In the last 9+ years I’ve moved around from RedHat to Mandrake to Debian to SuSE to NetBSD to FreeBSD to OpenBSD to Fedora and finally back to SuSE where I think I’ll stay for a while. That’s my choice for both my laptop and the box under my desk. To me, the be-all end-all qualifier has been YaST2 and the ability to use a GUI for as much system setup and maintenance as possible. I’ve done my time doing 32-hour marathon typing fests to get stuff done, and can’t withstand the painful side-effects of that much typing anymore. (Not carpal tunnel, but pretty harsh RSI when I’m not careful and don’t take typing breaks.)

When I first tried putting SuSE on it I was running into problems with the 2.4.x kernels and the driver for the laptop’s hard drive (the alim15x3 driver) which would freeze during the boot. I had to force the boot params ide0=ata66 ide1=ata66 to be able to use the system. The built-in 802.11b wifi support took some work but finally got going too.

Anyway, as SuSE and the kernel have matured, so has the usability of the system in general. With SuSE 9.1 I was finding very little work in making it all come together. I had to tweak its XF86Config-4 file to make X use the full 1280×768 screen, but that’s about it. The 2.6 kernel in SuSE 9.1 comes with the corrected code for the alim15x3 disk driver so I could finally go without directly hacking and recompiling it to make it work.

As I’m playing with Patrick, I’ve got the laptop on the table in the living room plugged in for both power and the network, only intermittently changing CDs as the install does its work. (Not much configuration at the beginning.) It all looked great! I didn’t get to really do much with it until P sat down with me to eat a bit of yogurt.

I found that SuSE 9.2’s choice of kernel now comes with ACPI support that actually functions for the Lifebook, so I don’t have to fall back to using APM anymore. I used the GUI to tell it to use “hibernate” for closing the lid, which worked like a charm. (For some reason, the ACPI sleep choice of S1, to just go to standby mode, isn’t available according to /proc/acpi/sleep.) In fact, everything was coming together just fine.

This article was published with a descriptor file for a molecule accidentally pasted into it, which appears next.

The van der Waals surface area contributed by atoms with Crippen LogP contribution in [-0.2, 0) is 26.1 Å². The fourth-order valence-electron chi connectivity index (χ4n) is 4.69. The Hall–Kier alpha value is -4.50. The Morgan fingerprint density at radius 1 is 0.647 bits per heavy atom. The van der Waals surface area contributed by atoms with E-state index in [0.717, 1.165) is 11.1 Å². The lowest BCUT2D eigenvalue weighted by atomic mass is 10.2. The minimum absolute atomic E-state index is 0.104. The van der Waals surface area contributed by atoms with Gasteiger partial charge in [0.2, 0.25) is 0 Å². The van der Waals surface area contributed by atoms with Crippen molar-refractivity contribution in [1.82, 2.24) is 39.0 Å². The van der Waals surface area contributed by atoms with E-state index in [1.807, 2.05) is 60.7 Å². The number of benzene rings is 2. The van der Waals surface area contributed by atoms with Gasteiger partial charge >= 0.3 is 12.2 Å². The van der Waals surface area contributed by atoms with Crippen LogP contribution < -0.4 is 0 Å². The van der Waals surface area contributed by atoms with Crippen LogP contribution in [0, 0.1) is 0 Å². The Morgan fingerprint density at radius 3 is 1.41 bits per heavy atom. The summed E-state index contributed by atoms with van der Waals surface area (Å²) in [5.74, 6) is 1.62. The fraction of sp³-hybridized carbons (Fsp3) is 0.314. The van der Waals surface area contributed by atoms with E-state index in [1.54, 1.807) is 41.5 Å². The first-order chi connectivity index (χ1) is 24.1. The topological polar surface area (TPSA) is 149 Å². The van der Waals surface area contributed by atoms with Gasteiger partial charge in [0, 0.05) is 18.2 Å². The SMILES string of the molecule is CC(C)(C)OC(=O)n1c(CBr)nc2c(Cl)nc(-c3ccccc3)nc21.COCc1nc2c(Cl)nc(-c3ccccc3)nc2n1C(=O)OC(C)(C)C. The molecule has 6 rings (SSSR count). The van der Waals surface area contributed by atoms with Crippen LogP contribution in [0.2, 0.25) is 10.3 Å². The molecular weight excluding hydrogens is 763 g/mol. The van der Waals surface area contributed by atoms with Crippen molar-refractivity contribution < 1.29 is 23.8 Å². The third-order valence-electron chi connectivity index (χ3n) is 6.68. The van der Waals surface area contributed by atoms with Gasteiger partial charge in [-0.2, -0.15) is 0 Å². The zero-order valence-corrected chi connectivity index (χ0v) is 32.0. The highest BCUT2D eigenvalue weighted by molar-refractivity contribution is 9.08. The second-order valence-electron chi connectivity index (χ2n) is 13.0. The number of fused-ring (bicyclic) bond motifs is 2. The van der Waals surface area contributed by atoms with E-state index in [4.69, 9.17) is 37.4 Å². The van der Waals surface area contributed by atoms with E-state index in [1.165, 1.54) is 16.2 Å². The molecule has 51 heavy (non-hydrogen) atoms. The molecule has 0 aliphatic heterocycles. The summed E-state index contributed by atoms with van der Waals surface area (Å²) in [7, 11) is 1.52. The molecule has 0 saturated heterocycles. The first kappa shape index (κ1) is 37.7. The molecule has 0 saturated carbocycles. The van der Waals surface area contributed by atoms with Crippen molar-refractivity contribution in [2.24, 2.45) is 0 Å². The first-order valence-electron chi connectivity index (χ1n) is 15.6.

Well, just about. A quick df to see how much space is left shows that I’m down to about 1Gb out of the full disk’s 20Gb. But then I noticed that the size of the filesystem was claimed to only be about 12Gb in total. A run of ‘fdisk’ showed that there were in fact two partitions, one just over 12Gb (/dev/hda6) and the other just over 6Gb (/dev/hda1). I looked in /etc/fstab and discovered that hda1 was listed to mount to the /data1 directory. Gahh.

I mount it, look inside, and there’s a nice crisp 2Gb of everything that was initially installed, everything in the root filesystem and all of the apps under /usr and /opt. Sigh. But how could the system be working? For some reason, everything’s also in /dev/hda6. I know it formatted the partitions at the start, so I wasn’t looking at old stuff. Weird.

I tried just taking the existing directories (without /home or /data1) and dropping them on the root partition, then thru the Boot Loader Configuration part of YaST2 I added booting from /dev/hda1 as an alternate choice. Didn’t quite make it, but in retrospect I realize I probably needed to recreate its initrd RAM disk image.

Gahh. Probably won’t have any time to touch it again until tomorrow. Still the mystery remains as to why it cast the “real” root partition aside and put everything on the other 6Gb one that was undoubtedly intended for /home. I’ll look at the sources under /usr/share/YaST2 and see if I can figure it out before I bail and reinstall everything. I’d put in all of the software I wanted and had just finished using rsync to bring over my home directory when I realized that the numbers looked funny.

Hmm…did I unconsciously skip a step?